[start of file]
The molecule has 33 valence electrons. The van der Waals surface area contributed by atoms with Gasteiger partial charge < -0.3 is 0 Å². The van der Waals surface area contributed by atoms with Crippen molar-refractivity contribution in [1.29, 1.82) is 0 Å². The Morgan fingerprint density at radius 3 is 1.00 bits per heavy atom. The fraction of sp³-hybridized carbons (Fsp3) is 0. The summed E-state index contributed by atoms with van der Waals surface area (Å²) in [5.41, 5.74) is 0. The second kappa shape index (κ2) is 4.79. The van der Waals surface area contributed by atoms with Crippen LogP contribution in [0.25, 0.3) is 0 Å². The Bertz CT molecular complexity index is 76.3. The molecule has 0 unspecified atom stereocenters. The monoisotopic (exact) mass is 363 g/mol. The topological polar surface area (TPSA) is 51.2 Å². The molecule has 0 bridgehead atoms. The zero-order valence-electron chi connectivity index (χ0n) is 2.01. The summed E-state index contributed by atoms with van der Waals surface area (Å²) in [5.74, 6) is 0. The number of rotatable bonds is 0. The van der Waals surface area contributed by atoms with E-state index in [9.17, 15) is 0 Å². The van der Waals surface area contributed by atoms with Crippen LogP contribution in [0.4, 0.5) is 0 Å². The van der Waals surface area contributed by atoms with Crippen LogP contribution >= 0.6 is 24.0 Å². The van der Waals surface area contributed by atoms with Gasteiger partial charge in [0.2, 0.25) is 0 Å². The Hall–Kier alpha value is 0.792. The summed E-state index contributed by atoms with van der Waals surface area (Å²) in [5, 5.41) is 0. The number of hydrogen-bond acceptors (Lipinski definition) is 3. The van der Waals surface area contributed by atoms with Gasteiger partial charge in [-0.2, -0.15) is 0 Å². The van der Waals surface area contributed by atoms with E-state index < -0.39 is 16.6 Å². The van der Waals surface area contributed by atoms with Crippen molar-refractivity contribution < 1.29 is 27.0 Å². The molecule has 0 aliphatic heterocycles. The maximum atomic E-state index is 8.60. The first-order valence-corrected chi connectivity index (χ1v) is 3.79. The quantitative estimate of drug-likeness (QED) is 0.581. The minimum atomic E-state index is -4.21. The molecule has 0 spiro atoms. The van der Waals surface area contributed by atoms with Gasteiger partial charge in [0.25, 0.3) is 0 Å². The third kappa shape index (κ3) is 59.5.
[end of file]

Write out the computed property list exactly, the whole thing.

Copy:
The molecule has 33 valence electrons. The van der Waals surface area contributed by atoms with Gasteiger partial charge < -0.3 is 0 Å². The van der Waals surface area contributed by atoms with Crippen molar-refractivity contribution in [1.29, 1.82) is 0 Å². The Morgan fingerprint density at radius 3 is 1.00 bits per heavy atom. The fraction of sp³-hybridized carbons (Fsp3) is 0. The summed E-state index contributed by atoms with van der Waals surface area (Å²) in [5.41, 5.74) is 0. The second kappa shape index (κ2) is 4.79. The van der Waals surface area contributed by atoms with Crippen LogP contribution in [0.25, 0.3) is 0 Å². The Bertz CT molecular complexity index is 76.3. The molecule has 0 unspecified atom stereocenters. The monoisotopic (exact) mass is 363 g/mol. The topological polar surface area (TPSA) is 51.2 Å². The molecule has 0 bridgehead atoms. The zero-order valence-electron chi connectivity index (χ0n) is 2.01. The summed E-state index contributed by atoms with van der Waals surface area (Å²) in [5.74, 6) is 0. The number of rotatable bonds is 0. The van der Waals surface area contributed by atoms with E-state index in [9.17, 15) is 0 Å². The van der Waals surface area contributed by atoms with Crippen LogP contribution in [0.4, 0.5) is 0 Å². The van der Waals surface area contributed by atoms with Crippen LogP contribution >= 0.6 is 24.0 Å². The van der Waals surface area contributed by atoms with Gasteiger partial charge in [0.2, 0.25) is 0 Å². The Hall–Kier alpha value is 0.792. The summed E-state index contributed by atoms with van der Waals surface area (Å²) in [5, 5.41) is 0. The number of hydrogen-bond acceptors (Lipinski definition) is 3. The van der Waals surface area contributed by atoms with Gasteiger partial charge in [-0.2, -0.15) is 0 Å². The van der Waals surface area contributed by atoms with E-state index < -0.39 is 16.6 Å². The van der Waals surface area contributed by atoms with Crippen molar-refractivity contribution < 1.29 is 27.0 Å². The molecule has 0 aliphatic heterocycles. The maximum atomic E-state index is 8.60. The first-order valence-corrected chi connectivity index (χ1v) is 3.79. The quantitative estimate of drug-likeness (QED) is 0.581. The minimum atomic E-state index is -4.21. The molecule has 0 spiro atoms. The van der Waals surface area contributed by atoms with Gasteiger partial charge in [0.25, 0.3) is 0 Å². The third kappa shape index (κ3) is 59.5.